Suffolk Study: Walker collective bargaining bill saved Wisconsin taxpayers more than $1 billion
Scott Walker's campaign to avoid a recall on June 5 will receive a boost this week when a study performed by the Institute of Public Policy Research at Suffolk University is released showing that Walker's signature legislation reforming union collective bargaining will save state taxpayers more than a billion dollars.
Act 10, which curbed collective bargaining for most unionized public employees, in the whole has saved taxpayers more than $1 billion, according to The Economic Impacts of the Wisconsin Budget Repair Act. The study is slated for release this week by Beacon Hill Institute, a prominent free market think tank.
What the analysis found is that without the law, which in part requires covered public employees to contribute more to their benefits and holds wage increases to the rate of inflation, Badger State governments would have been forced to raise taxes or make deep job cuts to meet budget expenses.
As it was, Gov. Scott Walker and the Republican-controlled Legislature pushed through reforms and reductions that filled a $3.6 billion budget shortfall, although organized labor asserts Republicans balanced the budget on the backs of public employees.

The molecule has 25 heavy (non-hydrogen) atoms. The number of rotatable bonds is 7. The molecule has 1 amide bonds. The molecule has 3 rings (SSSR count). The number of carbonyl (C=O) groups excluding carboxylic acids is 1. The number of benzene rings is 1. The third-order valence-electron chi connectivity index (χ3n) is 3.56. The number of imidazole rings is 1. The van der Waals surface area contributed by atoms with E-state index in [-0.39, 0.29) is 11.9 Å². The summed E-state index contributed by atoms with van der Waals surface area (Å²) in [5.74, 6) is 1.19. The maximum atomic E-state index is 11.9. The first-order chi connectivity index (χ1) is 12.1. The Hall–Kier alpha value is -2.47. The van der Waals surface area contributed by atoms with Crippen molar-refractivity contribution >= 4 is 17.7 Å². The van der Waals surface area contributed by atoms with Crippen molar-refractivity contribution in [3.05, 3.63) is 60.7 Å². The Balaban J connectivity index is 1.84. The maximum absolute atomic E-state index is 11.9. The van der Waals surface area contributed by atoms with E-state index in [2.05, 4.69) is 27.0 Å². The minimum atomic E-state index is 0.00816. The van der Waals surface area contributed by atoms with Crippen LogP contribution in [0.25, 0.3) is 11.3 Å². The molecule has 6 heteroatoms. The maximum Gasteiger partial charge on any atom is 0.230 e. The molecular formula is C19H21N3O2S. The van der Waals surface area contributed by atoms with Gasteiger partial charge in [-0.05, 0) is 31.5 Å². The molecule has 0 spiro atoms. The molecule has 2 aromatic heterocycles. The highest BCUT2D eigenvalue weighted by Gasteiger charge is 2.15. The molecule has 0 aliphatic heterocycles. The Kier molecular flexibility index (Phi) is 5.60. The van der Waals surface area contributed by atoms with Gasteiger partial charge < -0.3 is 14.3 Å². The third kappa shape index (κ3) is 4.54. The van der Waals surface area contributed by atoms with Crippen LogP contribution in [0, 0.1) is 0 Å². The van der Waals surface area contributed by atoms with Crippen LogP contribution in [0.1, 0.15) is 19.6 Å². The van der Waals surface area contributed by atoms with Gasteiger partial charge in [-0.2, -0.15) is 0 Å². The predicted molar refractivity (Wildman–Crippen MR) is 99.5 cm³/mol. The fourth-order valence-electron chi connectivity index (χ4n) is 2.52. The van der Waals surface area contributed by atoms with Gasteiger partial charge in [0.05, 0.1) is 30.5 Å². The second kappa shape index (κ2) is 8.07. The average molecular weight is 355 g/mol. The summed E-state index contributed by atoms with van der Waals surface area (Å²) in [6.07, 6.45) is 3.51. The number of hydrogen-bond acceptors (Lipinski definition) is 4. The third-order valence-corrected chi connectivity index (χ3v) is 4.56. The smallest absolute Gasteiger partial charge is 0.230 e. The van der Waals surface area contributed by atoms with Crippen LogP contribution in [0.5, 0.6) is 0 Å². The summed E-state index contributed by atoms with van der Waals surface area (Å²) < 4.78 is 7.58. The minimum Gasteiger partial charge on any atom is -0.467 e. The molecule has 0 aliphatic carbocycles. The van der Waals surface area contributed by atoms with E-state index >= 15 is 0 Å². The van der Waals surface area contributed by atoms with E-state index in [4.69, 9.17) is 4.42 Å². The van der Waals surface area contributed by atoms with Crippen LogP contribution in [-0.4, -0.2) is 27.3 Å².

The measure drew the ire of organized labor and the Democratic Party, with tens of thousands of protesters packing the Capitol. Ultimately, it was the Walker-led reforms that launched a recall campaign in which the governor in two weeks must defend his term at the polls, facing Milwaukee Mayor Tom Barrett in a historic gubernatorial recall election.
The Beacon Institute analysis argues the law may have been controversial, even divisive, but there's no disputing its benefit to taxpayers.
"The cost-saving measures prevented painful tax increases that would have damaged the state's private economy resulting in slower job and income growth," said Paul Bachman, BHI director of research. "Moreover, the provisions avoided further painful layoffs of school teachers and other public employees."
There have been numerous media reports of school districts and municipalities that have balanced their budgets or hired more educators by employing the so-called tools of Act 10.
Municipalities will realize annual cost savings of between $775 million and $1.2 billion, according to the analysis.
Saving private and public employee jobs while saving the taxpayers a cool billion? What's not to like?
"If people aren't going to pay higher taxes as they were, they do have more money in their pocket, but at what cost to society?" Matthews said. "When my water is not clean and I get sick, I'm going to ask what the hell is going on."
Comparing the reform of bloated public employee health and pension benefits to water pollution is a straw man argument. There is no comparison whatsoever. And the fact that the study shows that more than 6500 teachers' jobs were saved by Act 10 gives ample evidence that Walker was not directing his efforts to reform collective bargaining at teachers or any other public employee. This was a case of the people vs. the unions and the people won.